This is a 12-month bloomer in our garden.

Neutral

On Oct 12, 2007, macybee from Deer Park, TX (Zone 9a) wrote:

I have to give them lots of water in this heat.

Positive

On Sep 2, 2007, WaterCan2 from Eastern Long Island, NY (Zone 7a) wrote:

Takes awhile to bloom if started from seed, sandy soil is no impediment. Full sun and tolerant of neglect, add the flower petals to rice, salads, and soups - use like a mild saffron. Flowers are reminiscent of Strawflowers but petals are soft, not dry. Great for the front border. Leaves seem susceptible to powdery mildew so water in am or early afternoon.

Positive

On Apr 22, 2007, WUVIE from Hulbert, OK (Zone 7a) wrote:

Several years ago I tossed a good quantity of
Calendula seeds into a drawer and literally forgot
about them.

For kicks, I scuffed a trough in the soil, dumped them
in and put two glass domes over them. I could not believe
it, the silly things popped up in just a couple of days after
all this time in the drawer.

I remember now why I loved them so much. They are
so easy, so trouble free!

Positive

On Feb 5, 2006, tardigrade from Palo Alto, CA wrote:

Seems to thrive on neglect and reseeds rapidly. Supposedly an annual, I've had plants live 2-3 years in northern California. I give them no water at all in summer (heavy clay soil), but that hasn't slowed them down!

Neutral

On Jan 19, 2006, Suze_ from (Zone 7b) wrote:

More of a spring bloomer in my area -- doesn't hold up well to the heat.

Positive

On Jan 15, 2006, Gabrielle from (Zone 5a) wrote:

I love this because it blooms continuously even past the first frost. I don't like fussy annuals, so this one is perfect for me! When they need deadheading, I crop them back, give the cuttings to my rabbits, and let it go again. Darkness aids germination of seeds. Blooms May - November in my garden.

Positive

On Jul 2, 2005, PurplePansies from Deal, NJ (Zone 7a) wrote:

Calendula is easy to grow .... once plants sprout but it should be noted that calendula seeds to not have a terribly long shelf life so sow more than you want to grow (to aid germination). There are a variety of colors and cultivars (most orange or likewise similar). Mine usually get about 12 inches. This is the calendula used to make medicinal calendula preparations. There are a few calendula varieties particularly (high in resins) suited to medicinal use.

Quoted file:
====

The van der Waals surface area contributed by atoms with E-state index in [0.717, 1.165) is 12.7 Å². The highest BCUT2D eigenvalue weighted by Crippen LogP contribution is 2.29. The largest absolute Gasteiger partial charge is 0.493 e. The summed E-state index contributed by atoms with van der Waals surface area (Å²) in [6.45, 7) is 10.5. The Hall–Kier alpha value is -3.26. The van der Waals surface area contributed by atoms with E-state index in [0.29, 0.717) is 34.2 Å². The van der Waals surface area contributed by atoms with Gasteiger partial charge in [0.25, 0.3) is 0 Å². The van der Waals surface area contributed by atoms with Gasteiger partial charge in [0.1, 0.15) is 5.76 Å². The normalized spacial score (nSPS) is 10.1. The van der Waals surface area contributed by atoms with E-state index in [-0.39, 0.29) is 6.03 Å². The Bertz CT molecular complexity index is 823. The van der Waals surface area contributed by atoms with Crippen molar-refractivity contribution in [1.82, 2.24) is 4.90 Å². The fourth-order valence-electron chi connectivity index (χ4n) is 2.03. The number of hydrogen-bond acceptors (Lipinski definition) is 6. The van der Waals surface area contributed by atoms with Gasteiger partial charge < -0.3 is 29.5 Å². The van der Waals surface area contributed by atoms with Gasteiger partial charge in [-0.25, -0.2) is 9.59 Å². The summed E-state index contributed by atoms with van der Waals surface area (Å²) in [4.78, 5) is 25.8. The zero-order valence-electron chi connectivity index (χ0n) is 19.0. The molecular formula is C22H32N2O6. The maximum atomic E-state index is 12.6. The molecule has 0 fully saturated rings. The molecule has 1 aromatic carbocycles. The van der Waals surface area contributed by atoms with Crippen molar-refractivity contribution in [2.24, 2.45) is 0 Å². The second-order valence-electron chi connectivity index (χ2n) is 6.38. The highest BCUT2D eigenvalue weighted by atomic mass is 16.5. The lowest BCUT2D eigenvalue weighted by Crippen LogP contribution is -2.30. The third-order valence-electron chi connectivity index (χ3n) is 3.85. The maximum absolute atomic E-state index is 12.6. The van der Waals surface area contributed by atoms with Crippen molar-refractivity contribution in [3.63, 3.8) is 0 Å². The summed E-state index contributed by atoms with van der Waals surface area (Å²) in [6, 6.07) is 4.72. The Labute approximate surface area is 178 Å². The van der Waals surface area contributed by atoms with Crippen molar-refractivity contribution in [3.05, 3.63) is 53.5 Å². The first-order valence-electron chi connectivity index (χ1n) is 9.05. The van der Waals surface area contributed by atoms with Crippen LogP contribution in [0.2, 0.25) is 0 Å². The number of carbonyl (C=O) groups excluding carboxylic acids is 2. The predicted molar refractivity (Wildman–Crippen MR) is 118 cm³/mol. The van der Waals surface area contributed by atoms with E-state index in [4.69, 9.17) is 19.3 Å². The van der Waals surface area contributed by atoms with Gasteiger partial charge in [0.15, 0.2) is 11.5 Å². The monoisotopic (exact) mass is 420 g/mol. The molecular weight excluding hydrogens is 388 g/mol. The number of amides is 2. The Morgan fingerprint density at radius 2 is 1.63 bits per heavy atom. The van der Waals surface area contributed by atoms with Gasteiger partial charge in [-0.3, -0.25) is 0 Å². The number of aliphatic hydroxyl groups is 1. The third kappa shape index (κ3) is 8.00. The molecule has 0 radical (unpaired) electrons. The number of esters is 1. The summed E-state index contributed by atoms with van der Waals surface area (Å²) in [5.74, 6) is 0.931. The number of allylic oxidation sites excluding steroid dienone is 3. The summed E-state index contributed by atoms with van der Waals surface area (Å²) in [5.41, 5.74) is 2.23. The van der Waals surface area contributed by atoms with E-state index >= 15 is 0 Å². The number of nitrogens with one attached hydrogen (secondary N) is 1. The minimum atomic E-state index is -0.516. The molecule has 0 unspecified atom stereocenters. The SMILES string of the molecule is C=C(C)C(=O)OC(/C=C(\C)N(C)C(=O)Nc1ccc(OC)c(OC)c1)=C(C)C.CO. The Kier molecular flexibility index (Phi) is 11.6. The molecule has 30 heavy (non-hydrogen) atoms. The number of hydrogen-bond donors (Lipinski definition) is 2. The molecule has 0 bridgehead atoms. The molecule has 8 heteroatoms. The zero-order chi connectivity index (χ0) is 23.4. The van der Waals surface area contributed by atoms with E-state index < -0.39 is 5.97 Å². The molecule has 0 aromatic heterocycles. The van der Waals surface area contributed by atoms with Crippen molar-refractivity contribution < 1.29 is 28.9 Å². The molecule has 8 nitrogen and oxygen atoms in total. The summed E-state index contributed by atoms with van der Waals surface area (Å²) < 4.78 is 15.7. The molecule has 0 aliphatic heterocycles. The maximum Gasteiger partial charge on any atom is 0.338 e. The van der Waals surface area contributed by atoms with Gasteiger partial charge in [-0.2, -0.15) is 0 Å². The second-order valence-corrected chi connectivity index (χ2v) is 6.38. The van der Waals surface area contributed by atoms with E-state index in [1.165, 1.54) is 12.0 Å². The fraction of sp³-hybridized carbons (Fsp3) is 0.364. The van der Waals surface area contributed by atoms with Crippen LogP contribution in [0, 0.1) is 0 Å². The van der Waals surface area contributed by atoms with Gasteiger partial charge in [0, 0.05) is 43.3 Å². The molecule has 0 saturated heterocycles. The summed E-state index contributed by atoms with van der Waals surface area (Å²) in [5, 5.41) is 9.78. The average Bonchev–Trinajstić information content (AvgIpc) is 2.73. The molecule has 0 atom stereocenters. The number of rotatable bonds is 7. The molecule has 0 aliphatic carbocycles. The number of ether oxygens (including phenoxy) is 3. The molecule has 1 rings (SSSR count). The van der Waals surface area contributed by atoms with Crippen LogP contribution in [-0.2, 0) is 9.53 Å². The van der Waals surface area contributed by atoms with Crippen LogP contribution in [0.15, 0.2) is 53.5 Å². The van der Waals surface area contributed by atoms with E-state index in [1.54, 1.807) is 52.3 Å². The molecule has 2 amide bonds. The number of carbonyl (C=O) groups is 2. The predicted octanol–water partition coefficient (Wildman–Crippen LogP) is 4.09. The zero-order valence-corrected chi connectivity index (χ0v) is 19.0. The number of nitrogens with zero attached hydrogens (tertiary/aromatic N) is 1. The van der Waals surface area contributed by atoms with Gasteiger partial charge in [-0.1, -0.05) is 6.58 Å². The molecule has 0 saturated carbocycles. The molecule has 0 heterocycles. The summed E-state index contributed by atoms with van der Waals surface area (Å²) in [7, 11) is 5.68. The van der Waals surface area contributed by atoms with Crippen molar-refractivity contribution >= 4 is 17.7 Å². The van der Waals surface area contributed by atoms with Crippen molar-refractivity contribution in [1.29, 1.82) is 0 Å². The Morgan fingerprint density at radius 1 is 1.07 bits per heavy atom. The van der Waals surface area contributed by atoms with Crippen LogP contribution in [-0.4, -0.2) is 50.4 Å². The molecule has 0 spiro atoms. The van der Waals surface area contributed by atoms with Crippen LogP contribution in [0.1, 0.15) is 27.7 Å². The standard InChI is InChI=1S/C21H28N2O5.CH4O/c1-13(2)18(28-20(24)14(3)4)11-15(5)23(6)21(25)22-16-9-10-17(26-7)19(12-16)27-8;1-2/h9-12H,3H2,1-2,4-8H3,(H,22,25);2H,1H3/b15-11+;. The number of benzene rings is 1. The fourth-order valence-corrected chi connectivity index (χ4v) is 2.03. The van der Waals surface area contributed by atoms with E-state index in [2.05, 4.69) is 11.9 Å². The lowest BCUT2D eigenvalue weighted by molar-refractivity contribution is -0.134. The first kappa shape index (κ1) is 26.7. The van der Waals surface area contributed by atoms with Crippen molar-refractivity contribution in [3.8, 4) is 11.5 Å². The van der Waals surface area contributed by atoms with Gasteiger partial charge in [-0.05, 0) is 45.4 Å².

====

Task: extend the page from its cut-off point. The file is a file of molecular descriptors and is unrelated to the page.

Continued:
Positive

On May 3, 2005, CatskillKarma from West Kill, NY wrote:

Calendula is one of my favorite annuals. I don't have problems with invasive reseeding here in the Catskills. My calendulas are usually the last annuals still alive after frosts hit in the fall, and I would love them just for that, but they are also quick to bloom, cheery, make great cut flowers, and are extremely easy to grow. They now come in a variety of cultivars, although the old Pacific beauties are my standby. Some cultivars have green centers, some black centers, and some are fully double. I have also grown a cultivar with a high essential oil content--its labeled in German, something like erfurter urbungen. That is weedier looking and entirely orange, and takes much longer to bloom--90 days, vs about 40 for the Pacific Beauties. I'm looking forward to trying a new cactus-flowered... read more

Positive

On May 2, 2005, ladyannne from Merced, CA (Zone 9a) wrote:

Oh boy, watch where you put this or faithfully dead head the flowers. The seeds do not have to be dried in order to pop and procreate. It does provide the cheeriest colour and makes the most soothing salve.

Positive

On Jan 31, 2005, grovespirit from Sunset Valley, TX (Zone 9a) wrote:

This plant grows great in sandy soil and can deal with either sun or shade. Very easy to grow and quite pretty. Flowers do well if cut and put in arrangements.

Positive

On Jan 16, 2005, LilyLover_UT from Ogden, UT (Zone 5b) wrote:

Highly recommended for beginners -- I really can't think of an easier plant to grow from seed. Calendulas are a great addition to the herb or vegetable garden since they are edible, and they attract beneficial insects.

Positive

On Apr 20, 2004, zapyon from Cologne
Germany wrote:

Will sow itself out for the next season. But in protected places, like near to the house walls or in a sunny, but wind-protected corner, the plants will even survive a frosty winter (Germany, Rhine valley, near Cologne). So "annual" is somewhat relative for this plant. Sadly it seems near impossible to find wild type plants, at least here in Germany. If somebody has the wild plants and could send me some seeds I would be very happy.

Neutral

On Nov 12, 2003, noxiousweed from El Sobrante, CA (Zone 9b) wrote:

Calendula's bright color is a welcome visitor in my garden. They are easy to collect seeds from, easy to start from seed, completely edible (good for puppies!) - I'm most fond of the semi-double blooms myself. They freely reseed but are easy to pull if you want to remove them.

However ... I have often - maybe even always - had problems with mildew as the plants age. They are/would be perennial in my zone except I always end up pulling them when they become so dreadfully unattractive downed by mildew. :o(

Positive

On May 27, 2003, Chrysalid wrote:

Allegedly deters pests, so plant liberally in vegetable garden or with other annuals in beds and containers to repel insects. Also has medicinal purposes, and is used in cooking, teas, lotions. etc.

Is fast growing, easy to grow, recommended for junior gardeners (petals are edible and seeds easy to hold). Its origin is Southern Europe

Neutral

On Aug 30, 2002, smiln32 from Oklahoma City, OK (Zone 7a) wrote:

Needs well-drained soil and prefers moderate watering. If you are in a mild winter zone 9-10, you can set them out in September and they will flower throughout the winter and into spring. They are somewhat prone to powdery mildew.

Neutral

On Mar 14, 2001, Terry from Murfreesboro, TN (Zone 7a) wrote:

This colorful yellow and orange flowered annual will reseed itself if not deadheaded. Flowers bloom all summer into fall. Direct seed 1/2" deep, 1" apart in May, or start indoors 5-6 weeks before last frost date.

Calendula flowers are edible, and are a beautiful addition to salads. If cooked with rice, will create a saffron color.